In the midst of working on a new manuscript, I suddenly found myself asking a question that SHOULD have had an obvious answer—especially because the story I am telling involves manipulation, crime, even murder:
WHO IS THE BAD GUY IN THIS STORY? MY MC’s FOE? THE ANTAGONIST?
While I could easily write down the name of the killer, he wasn’t really the foe of the MC. I could name the characters who manipulated others or kept guilty secrets, but none of them were cut-and-dried baddies out to destroy my narrators. This question got me to thinking about the question of literary antagonists.
In genre fiction, where the term “villain” can frequently be substituted for the word “antagonist” (and correspondingly, the protagonist can be seen as a “hero,” naming the main character’s foe can be fairly simple. Here are a few examples:
- HARRY POTTER series by J. K. Rowling. ANTAGONIST: Voldemort (shhhh!)
- CINDER (Lunar Chronicles) by Marissa Meyer: ANTAGONISTS: Cinder’s stepmother; the evil Lunar Queen
- THE FIFTH WAVE by Rick Yancey: ANTAGONISTS: The Others, Commander Vosch
- GRACELING by Kristin Cashore: ANTAGONISTS: King Randa, King Leck
- In the JAMES BOND oeuvre, there’s an actual catchphrase - “Bond Villain” – not unlike the “Dark Side” of the STAR WARS universe.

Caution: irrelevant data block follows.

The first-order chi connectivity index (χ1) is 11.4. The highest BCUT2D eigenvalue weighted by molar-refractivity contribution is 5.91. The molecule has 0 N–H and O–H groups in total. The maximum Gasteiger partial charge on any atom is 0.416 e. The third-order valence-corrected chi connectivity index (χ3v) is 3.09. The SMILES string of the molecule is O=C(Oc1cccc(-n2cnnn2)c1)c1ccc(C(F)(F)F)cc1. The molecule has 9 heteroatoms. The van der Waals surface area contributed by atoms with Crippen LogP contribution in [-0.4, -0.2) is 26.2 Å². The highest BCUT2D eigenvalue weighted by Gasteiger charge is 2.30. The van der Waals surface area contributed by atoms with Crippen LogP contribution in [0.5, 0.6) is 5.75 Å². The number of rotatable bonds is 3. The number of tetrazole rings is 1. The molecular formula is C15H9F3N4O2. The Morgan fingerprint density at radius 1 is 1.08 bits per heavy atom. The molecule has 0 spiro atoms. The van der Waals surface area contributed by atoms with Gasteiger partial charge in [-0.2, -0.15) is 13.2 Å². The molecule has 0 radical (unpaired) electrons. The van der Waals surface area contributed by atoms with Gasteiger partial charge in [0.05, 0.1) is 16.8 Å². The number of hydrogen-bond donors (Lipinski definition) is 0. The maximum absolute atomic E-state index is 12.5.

However, let’s try this same exercise with new and old realistic fiction titles:
- ALL THE BRIGHT PLACES by Jennifer Niven: ANTAGONIST(S): Mental illness; Theodore Finch (also a protagonist – and his own worst enemy)
- THE FAULT IN OUR STARS by John Green: ANTAGONIST: Cancer
- THE TRUTH ABOUT FOREVER by Sarah Dessen: ANTAGONIST: The past; the pain of loss that prevents feeling
- THE GREAT GATSBY by F. Scott Fitzgerald. ANTAGONIST: Tom Buchanan? OR Narrator Nick Carraway’s dream of being with Buchanan’s wife, Daisy? OR everything that kills the American Dream?
- THE CATCHER IN THE RYE by J. D. Salinger. ANTAGONIST: Holden Caulfield (protagonist) is his own antagonist through his cynicism, distrust and inability to conform with social norms.
I realize I am not inventing any wheels here. This is basic stuff. HEROISM can be political, social, physical or emotional. VILLAINS can be external enemies or internal demons. You can confirm these basics with good old Merriam-Webster, who defines ANTAGONIST is “…one that contends with or opposes another” or at LiteraryDevices.net where ANTAGONIST is described as “…a character or a group of characters which stand in opposition to the protagonist or the main character...from Greek word “antagonistēs” that means opponent, competitor or rival.”
Nonetheless, it is a worthy exercise to clarify the kind of ANTAGONISTIC characters, emotions, or other elements at play in your story and to develop them as fully as you do your PROTAGONIST and supporting “positive” characters.
Try holding your current manuscript up to the examples listed above. Which title most closely aligns with your story’s protagonist/antagonist dynamic? Can you think of another book which is a better match? Consider reading that title to see how the author fleshes out these elements and apply these insights to enriching your own story.